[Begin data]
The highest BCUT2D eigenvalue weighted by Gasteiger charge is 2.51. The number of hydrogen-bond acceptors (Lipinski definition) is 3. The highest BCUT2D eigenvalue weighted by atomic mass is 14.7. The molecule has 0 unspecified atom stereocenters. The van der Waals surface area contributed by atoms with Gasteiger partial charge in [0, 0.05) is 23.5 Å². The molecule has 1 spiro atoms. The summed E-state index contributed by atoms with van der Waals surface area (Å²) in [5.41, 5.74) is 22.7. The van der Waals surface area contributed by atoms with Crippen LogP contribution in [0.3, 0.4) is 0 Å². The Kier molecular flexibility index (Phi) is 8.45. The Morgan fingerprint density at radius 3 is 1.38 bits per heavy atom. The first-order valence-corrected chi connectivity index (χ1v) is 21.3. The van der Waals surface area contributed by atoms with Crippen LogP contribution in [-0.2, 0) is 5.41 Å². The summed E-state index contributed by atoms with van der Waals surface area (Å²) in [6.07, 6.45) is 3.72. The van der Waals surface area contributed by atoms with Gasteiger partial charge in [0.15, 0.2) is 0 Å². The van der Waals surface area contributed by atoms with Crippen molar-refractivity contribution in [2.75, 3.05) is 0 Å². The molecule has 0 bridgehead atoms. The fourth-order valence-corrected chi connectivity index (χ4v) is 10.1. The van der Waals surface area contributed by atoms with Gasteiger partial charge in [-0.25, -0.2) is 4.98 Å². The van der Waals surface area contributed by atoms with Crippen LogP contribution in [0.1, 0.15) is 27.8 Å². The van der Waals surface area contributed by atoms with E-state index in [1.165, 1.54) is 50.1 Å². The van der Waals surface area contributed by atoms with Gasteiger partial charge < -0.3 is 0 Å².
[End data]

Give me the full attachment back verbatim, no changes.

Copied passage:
The highest BCUT2D eigenvalue weighted by Gasteiger charge is 2.51. The number of hydrogen-bond acceptors (Lipinski definition) is 3. The highest BCUT2D eigenvalue weighted by atomic mass is 14.7. The molecule has 0 unspecified atom stereocenters. The van der Waals surface area contributed by atoms with Gasteiger partial charge in [0, 0.05) is 23.5 Å². The molecule has 1 spiro atoms. The summed E-state index contributed by atoms with van der Waals surface area (Å²) in [5.41, 5.74) is 22.7. The van der Waals surface area contributed by atoms with Crippen LogP contribution in [0.3, 0.4) is 0 Å². The Kier molecular flexibility index (Phi) is 8.45. The Morgan fingerprint density at radius 3 is 1.38 bits per heavy atom. The first-order valence-corrected chi connectivity index (χ1v) is 21.3. The van der Waals surface area contributed by atoms with Crippen LogP contribution in [-0.2, 0) is 5.41 Å². The summed E-state index contributed by atoms with van der Waals surface area (Å²) in [6.07, 6.45) is 3.72. The van der Waals surface area contributed by atoms with Gasteiger partial charge in [0.15, 0.2) is 0 Å². The van der Waals surface area contributed by atoms with Crippen molar-refractivity contribution in [2.75, 3.05) is 0 Å². The molecule has 0 bridgehead atoms. The fourth-order valence-corrected chi connectivity index (χ4v) is 10.1. The van der Waals surface area contributed by atoms with Gasteiger partial charge in [-0.25, -0.2) is 4.98 Å². The van der Waals surface area contributed by atoms with Crippen LogP contribution in [0.1, 0.15) is 27.8 Å². The van der Waals surface area contributed by atoms with E-state index in [1.165, 1.54) is 50.1 Å². The van der Waals surface area contributed by atoms with Gasteiger partial charge < -0.3 is 0 Å².